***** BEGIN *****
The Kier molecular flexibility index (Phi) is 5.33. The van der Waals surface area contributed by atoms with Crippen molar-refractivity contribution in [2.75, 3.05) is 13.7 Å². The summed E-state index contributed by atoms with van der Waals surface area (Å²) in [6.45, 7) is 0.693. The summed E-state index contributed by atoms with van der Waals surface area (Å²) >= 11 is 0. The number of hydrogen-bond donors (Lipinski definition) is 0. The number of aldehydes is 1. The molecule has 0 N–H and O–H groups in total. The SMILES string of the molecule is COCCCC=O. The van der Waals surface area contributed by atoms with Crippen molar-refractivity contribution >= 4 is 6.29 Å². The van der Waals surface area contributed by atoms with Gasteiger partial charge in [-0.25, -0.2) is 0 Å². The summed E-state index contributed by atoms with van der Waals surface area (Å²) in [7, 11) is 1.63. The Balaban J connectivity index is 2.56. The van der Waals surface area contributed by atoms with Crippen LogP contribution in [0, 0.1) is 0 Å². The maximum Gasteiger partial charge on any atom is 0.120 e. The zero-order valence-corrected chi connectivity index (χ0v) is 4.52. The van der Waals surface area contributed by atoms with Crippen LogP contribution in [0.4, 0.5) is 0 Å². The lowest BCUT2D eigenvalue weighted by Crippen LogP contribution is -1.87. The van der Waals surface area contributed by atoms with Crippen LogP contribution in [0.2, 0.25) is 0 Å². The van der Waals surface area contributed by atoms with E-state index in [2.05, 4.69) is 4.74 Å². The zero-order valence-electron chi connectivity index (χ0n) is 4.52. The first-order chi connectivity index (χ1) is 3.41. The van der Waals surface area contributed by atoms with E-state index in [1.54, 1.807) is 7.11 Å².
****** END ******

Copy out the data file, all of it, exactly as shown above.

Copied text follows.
The Kier molecular flexibility index (Phi) is 5.33. The van der Waals surface area contributed by atoms with Crippen molar-refractivity contribution in [2.75, 3.05) is 13.7 Å². The summed E-state index contributed by atoms with van der Waals surface area (Å²) in [6.45, 7) is 0.693. The summed E-state index contributed by atoms with van der Waals surface area (Å²) >= 11 is 0. The number of hydrogen-bond donors (Lipinski definition) is 0. The number of aldehydes is 1. The molecule has 0 N–H and O–H groups in total. The SMILES string of the molecule is COCCCC=O. The van der Waals surface area contributed by atoms with Crippen molar-refractivity contribution >= 4 is 6.29 Å². The van der Waals surface area contributed by atoms with Gasteiger partial charge in [-0.25, -0.2) is 0 Å². The summed E-state index contributed by atoms with van der Waals surface area (Å²) in [7, 11) is 1.63. The Balaban J connectivity index is 2.56. The van der Waals surface area contributed by atoms with Crippen LogP contribution in [0, 0.1) is 0 Å². The maximum Gasteiger partial charge on any atom is 0.120 e. The zero-order valence-corrected chi connectivity index (χ0v) is 4.52. The van der Waals surface area contributed by atoms with Crippen LogP contribution in [0.4, 0.5) is 0 Å². The lowest BCUT2D eigenvalue weighted by Crippen LogP contribution is -1.87. The van der Waals surface area contributed by atoms with Crippen LogP contribution in [0.2, 0.25) is 0 Å². The van der Waals surface area contributed by atoms with E-state index in [2.05, 4.69) is 4.74 Å². The zero-order valence-electron chi connectivity index (χ0n) is 4.52. The first-order chi connectivity index (χ1) is 3.41. The van der Waals surface area contributed by atoms with E-state index in [1.54, 1.807) is 7.11 Å².